Where is Ohio?
In the last five years many states have increased, felony-level penalties for extreme animal abuse.
Data from the Animal Legal Defense Fund:
• First time felony penalties for cases involving extreme animal cruelty or torture: Alaska, Arkansas, Guam, Hawaii, Idaho, Mississippi and Utah.
• Strengthening existing felony animal cruelty laws: Kentucky, Louisiana, Michigan, Nebraska, Nevada and Puerto Rico.
• Felony for repeated or aggravated animal neglect: Alaska, Arkansas, Connecticut, Indiana, Louisiana, Michigan, Nebraska, North Carolina, Puerto Rico, and Tennessee.
• Felony for repeated abandonment, or abandonment resulting in the death or serious injury of an animal: Arkansas, Idaho, Louisiana, Indiana, Michigan, Nebraska and Puerto Rico.
• Felony for the sexual assault of an animal: Alaska, Puerto Rico, and Tennessee.
Ohio ranks 34th in animal protections. We are woefully in need of improved, decent, common sense laws to protect our animals and our communities.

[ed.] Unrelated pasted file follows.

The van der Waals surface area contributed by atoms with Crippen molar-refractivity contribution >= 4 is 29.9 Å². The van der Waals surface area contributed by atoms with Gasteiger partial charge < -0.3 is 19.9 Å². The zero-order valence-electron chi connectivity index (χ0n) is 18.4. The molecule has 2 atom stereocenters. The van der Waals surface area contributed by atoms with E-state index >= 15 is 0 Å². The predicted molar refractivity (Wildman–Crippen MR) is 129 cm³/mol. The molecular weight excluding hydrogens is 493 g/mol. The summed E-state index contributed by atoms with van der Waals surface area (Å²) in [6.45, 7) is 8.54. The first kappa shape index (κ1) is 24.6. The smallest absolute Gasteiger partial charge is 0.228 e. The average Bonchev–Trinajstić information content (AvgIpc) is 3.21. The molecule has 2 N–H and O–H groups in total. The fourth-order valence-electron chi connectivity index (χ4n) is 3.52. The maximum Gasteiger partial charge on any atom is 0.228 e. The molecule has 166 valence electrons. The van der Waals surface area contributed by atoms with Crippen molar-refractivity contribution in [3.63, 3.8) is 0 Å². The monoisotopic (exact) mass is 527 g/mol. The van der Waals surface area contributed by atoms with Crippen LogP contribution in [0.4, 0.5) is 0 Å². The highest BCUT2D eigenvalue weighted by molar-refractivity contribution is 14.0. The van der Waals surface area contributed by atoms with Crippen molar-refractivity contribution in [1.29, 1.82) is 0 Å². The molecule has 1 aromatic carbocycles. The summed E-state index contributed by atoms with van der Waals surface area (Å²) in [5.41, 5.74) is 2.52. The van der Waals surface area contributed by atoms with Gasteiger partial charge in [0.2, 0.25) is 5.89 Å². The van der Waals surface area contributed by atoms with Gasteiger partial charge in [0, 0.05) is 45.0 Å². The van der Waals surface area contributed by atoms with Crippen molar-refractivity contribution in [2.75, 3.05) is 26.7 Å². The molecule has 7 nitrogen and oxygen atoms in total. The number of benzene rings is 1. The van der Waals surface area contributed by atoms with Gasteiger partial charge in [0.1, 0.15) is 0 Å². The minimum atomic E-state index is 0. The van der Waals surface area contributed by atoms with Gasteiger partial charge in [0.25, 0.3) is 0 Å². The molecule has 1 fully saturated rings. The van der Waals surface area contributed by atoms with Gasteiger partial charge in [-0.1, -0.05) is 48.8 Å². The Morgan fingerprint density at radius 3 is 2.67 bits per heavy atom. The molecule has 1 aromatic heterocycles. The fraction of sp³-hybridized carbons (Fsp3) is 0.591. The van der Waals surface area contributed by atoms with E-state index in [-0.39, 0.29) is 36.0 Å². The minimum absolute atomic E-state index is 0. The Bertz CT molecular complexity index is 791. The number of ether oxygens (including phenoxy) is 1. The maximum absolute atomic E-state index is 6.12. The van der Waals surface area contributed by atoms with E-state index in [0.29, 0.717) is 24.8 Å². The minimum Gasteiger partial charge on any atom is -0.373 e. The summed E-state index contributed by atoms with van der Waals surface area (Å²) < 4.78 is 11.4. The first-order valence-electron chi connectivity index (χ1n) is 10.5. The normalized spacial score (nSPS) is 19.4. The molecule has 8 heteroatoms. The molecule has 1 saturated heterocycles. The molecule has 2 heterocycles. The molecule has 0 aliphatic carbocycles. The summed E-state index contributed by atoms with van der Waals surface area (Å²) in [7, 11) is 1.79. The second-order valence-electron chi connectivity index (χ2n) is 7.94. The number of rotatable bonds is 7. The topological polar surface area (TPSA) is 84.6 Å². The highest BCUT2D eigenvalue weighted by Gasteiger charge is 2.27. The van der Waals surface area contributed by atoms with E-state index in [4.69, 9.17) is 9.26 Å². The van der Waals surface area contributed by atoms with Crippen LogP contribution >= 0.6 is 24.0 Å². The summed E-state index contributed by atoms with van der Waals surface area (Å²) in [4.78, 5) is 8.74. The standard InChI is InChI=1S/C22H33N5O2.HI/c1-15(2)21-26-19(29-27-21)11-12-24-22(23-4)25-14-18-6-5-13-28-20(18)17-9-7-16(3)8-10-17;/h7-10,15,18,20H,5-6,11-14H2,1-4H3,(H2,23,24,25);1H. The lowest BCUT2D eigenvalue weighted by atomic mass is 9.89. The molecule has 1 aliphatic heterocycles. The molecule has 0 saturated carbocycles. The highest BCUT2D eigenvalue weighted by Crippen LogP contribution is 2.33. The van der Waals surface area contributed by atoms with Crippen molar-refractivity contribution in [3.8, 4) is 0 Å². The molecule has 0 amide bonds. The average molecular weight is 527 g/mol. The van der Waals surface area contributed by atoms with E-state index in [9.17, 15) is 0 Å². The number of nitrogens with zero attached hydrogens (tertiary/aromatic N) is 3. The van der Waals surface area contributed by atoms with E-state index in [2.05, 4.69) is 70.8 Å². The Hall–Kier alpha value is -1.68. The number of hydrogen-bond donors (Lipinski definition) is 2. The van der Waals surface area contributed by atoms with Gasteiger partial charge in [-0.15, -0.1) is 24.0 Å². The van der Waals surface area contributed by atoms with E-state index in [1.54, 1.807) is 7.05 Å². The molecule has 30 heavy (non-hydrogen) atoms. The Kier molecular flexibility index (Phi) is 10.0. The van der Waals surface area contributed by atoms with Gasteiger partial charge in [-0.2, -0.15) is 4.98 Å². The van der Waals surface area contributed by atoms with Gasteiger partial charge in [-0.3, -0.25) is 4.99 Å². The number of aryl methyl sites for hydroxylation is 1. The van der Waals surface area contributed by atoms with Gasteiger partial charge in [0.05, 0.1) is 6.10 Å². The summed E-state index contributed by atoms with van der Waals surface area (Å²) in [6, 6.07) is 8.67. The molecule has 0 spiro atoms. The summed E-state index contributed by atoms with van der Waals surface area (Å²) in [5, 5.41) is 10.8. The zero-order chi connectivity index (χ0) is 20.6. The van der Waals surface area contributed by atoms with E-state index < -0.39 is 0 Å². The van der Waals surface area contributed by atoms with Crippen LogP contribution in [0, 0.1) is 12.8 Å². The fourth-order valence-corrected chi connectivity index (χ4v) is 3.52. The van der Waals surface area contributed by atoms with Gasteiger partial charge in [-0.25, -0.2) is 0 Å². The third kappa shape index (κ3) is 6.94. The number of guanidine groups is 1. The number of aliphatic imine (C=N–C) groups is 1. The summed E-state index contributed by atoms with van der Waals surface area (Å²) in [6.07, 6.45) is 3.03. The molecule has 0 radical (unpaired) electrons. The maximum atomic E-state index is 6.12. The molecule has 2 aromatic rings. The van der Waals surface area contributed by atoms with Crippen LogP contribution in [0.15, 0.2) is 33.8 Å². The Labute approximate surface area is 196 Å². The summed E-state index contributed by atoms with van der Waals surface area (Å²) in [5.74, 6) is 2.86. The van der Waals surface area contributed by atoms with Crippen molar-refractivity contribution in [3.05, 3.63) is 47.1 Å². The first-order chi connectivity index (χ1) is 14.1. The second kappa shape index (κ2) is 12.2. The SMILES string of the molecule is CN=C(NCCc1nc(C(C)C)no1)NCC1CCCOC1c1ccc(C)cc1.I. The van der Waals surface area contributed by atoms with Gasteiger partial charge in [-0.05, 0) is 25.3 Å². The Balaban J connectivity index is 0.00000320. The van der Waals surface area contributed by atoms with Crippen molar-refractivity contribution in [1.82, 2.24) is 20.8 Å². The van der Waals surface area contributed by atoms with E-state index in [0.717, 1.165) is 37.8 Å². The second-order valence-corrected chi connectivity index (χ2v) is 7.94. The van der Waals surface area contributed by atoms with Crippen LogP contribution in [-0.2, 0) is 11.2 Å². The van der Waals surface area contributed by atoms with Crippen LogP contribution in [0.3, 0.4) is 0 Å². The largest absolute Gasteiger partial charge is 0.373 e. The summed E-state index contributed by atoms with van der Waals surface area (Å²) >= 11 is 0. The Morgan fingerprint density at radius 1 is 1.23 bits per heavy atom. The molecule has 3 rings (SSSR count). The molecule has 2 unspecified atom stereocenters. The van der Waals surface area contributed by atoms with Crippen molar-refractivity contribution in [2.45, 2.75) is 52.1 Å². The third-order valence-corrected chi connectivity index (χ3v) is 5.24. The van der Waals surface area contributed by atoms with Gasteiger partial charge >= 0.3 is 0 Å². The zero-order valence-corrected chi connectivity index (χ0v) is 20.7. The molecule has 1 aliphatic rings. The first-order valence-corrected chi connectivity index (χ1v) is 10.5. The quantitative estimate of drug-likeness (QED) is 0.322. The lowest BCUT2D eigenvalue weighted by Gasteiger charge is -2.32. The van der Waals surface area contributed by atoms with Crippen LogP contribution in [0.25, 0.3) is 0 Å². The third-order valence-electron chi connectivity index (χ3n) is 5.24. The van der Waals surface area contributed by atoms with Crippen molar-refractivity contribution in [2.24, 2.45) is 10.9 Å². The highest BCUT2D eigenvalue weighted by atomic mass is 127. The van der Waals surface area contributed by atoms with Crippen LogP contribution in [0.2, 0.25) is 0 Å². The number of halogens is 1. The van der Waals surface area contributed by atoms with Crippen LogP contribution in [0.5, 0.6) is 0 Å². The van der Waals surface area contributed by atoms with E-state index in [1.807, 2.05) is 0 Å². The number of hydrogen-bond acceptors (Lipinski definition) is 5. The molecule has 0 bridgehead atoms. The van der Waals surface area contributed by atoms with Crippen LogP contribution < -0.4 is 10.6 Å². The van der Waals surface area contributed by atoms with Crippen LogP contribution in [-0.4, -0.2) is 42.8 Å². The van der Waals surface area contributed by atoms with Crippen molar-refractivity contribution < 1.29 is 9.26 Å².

Animal abuse is often the most visible sign of other serious personal and community problems. It can be associated with interpersonal violence (spousal abuse, elder abuse, child abuse), extreme mental illness, property offenses, drug offenses, and public disorder offenses.
The Ohio General Assembly needs to do the work of enacting serious, adequate legislation to protect our animals and our communities. It can begin by reinstating the felony provision for extreme cruelty including starvation by owners, managers, or employees of a kennel in HB 90, “Nitro’s Law”, which is now attached to the governor’s budget.
Ohio, call your state senator, your state representative, and Senator Faber, the Ohio Senate President. Ask that they return the language to HB 90, “Nitro’s Law”, as it was when recently, unanimously passed by the Ohio House and co-sponsored by Speaker Batchelder.
The Senate clock is ticking! The final vote for the governor’s budget will be within the next two weeks.